Reproduced with permission of
InterAction magazine, Issue 64, May 2008
Page 6: RSM conference
On 28 April Sir Peter Spencer addressed a Royal Society of Medicine (RSM) Conference on CFS in London. The charity was criticised by some for agreeing to share the platform with psychiatrists and a demonstration was arranged outside the event. Action for M.E. saw the conference as an opportunity to present the patient perspective through the evidence of our surveys and to make the case for more research.
Here is an extract from Peter’s presentation, which was made to an audience that included GPs and consultants in areas such as rheumatology, pain management and rehabilitation:
“In M.E. Awareness Week, Action for M.E. will again launch a campaign, based on the results of a national survey, highlighting some serious shortcomings in the provision of health care and social support to people with M.E.
“The survey was undertaken in conjunction with the Association of Young People with M.E. The number of responses has been our highest ever. Added to the information we have collected on previous occasions, it gives us some powerful insights into the patient perspective today on health services being provided to people with M.E. in the UK.
“First, some anecdotal evidence. I received an astonishing letter from one of our members recently. This person had been diagnosed with M.E. over 10 years ago. She had encountered a typical range of reactions from her family and friends, from sympathy to outright rejection. Her experience with health professionals had been equally varied.
“However, her purpose in writing was not really to tell me about her M.E. but about her multiple sclerosis (which had just been diagnosed) – and to tell me what a great relief it was to have MS and not M.E. after all!
“Why? Because everyone, including and especially doctors and nurses, were so much more sympathetic, responsive and basically just kinder!”
Peter then showed a selection of slides, outlining some of the results given on pages 2-3. The figures concerning graded exercise therapy were hinted at but not revealed in anticipation of publication on M.E. Awareness Day. Instead Peter reminded delegates of the results from our 2001 survey.
“We shall be pressing hard for better safeguards to be introduced whenever this treatment is undertaken,” he said, “including an explicit requirement for the risks involved to be clearly explained in advance to the patient, who must have a comprehensive understanding of what is involved before giving his or her consent.”
Later in his presentation he added: “I have some serious reservations about the way in which the principles of evidence based medicine have been applied in the production of some recently published guidelines. The approach is inconsistent with the National Service Framework for Long Term Conditions, which states: ‘Randomised controlled trials and other quantitative methodologies are not necessarily best suited to research questions involving long term outcomes, varied populations with complex needs and assessment of impact on quality of life rather than a cure’.”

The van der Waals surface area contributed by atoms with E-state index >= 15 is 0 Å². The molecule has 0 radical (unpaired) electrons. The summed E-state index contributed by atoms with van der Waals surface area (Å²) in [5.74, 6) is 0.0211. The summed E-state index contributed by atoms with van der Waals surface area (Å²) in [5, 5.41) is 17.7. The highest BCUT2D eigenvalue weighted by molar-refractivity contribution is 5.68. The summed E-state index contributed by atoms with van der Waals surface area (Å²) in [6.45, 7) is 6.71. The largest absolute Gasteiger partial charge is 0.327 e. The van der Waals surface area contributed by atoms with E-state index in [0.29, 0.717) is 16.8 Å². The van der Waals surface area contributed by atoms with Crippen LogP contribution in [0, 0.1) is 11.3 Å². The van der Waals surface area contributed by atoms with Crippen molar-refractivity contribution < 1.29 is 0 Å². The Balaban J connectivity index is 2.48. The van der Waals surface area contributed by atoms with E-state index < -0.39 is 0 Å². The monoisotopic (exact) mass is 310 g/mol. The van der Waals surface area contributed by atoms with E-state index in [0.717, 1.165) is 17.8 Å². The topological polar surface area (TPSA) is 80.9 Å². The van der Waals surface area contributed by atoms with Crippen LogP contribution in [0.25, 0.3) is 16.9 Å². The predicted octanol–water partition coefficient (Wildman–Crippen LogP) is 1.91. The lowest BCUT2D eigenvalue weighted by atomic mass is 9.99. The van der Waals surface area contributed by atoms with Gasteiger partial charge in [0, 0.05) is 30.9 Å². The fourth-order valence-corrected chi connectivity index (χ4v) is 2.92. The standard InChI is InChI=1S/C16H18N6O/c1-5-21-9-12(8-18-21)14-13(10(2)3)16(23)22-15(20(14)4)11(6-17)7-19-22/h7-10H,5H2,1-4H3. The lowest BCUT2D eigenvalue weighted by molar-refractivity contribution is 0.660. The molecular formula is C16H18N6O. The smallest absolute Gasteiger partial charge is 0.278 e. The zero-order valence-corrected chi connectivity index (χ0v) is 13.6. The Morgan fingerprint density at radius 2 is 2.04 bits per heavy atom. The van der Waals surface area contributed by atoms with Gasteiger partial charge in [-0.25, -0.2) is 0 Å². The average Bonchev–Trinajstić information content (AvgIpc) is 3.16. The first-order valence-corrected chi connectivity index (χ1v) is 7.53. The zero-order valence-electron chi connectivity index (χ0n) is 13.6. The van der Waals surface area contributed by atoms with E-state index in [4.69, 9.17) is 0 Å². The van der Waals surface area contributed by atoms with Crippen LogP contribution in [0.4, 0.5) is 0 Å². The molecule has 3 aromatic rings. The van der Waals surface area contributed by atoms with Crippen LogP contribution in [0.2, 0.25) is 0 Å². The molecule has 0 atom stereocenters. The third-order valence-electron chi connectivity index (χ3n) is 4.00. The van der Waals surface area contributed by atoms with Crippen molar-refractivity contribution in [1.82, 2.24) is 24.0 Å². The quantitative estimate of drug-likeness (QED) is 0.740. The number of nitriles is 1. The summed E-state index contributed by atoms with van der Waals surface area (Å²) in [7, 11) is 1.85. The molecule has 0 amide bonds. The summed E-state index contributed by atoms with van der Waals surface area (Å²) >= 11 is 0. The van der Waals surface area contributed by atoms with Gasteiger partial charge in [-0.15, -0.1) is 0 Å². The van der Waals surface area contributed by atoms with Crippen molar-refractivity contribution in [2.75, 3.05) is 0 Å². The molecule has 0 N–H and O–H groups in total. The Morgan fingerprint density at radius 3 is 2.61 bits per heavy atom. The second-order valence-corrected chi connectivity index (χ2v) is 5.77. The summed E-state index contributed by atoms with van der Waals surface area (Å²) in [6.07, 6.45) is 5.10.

As doctors are key players in the assessment of welfare benefits claimants, the issue of Disability Living Allowance (DLA) and the threat of recent changes in benefits was also addressed.
Disability Living Allowance
“A staggering example from our data is that 374 people had to go to an appeal or to a tribunal to obtain DLA and of these, 274 (ie. 72%) were successful,” said Peter, “strongly suggesting that the application should have been accepted in the first place.”
Peter stressed his concerns about the way in which the key decisions on resourcing specialist NHS services has been delegated down to financially hard-pressed decision-makers at local level.
“This emphasises the need for GPs to be properly trained to recognise the true nature of M.E. – and to be more confident in diagnosing and treating the illness, knowing when to refer patients on to specialists (where they exist).
“Six years have passed since the CMO report was published and the rate of improvement in early diagnosis, a crucial indicator, has been extremely disappointing.”
Hope for research
“It is not easy to understand why the Medical Research Council has on the one hand issued a highlight notice, encouraging research proposals into M.E. whilst at the same time continuing not to fund research which is desperately needed to understand the aetiology and pathogenesis of the illness.
“However,” Peter continued, “there is some hope on the research front. Professor Stephen Holgate of Southampton University, a key player in the MRC, has a plan that will establish an agreed national agenda for research in the UK and ideas to attract high calibre brains into this challenging field.
“Meanwhile, it is our intention to play an active part in helping to develop strong proposals for mainstream research funding. Soon we will be announcing funds of up to £25k each for some of the pilot research programmes chosen from the 21 submissions put forward last year after the November 2006 Research Summit.”
Critical partner to the NHS
“Unlike most other M.E. charities both Action for M.E. and AYME have elected to be critical partners with the NHS, to work together for the greater benefit of all people with M.E. The word ‘critical’ here is as important as the word ‘partner’,” stressed Peter.
“Looking to the future we have a great opportunity to work together on a common agenda. This will include finding ways of achieving: more funding for the specialist services – especially for children and the severely affected; more training for health professionals especially GPs; more biomedical research into the physical aspects of M.E.; and greater assurance that those in need of welfare support will be treated fairly.
“It is time to change the image of this illness, to ensure that all patients are treated with understanding, respect and a bit more kindness than they receive today.”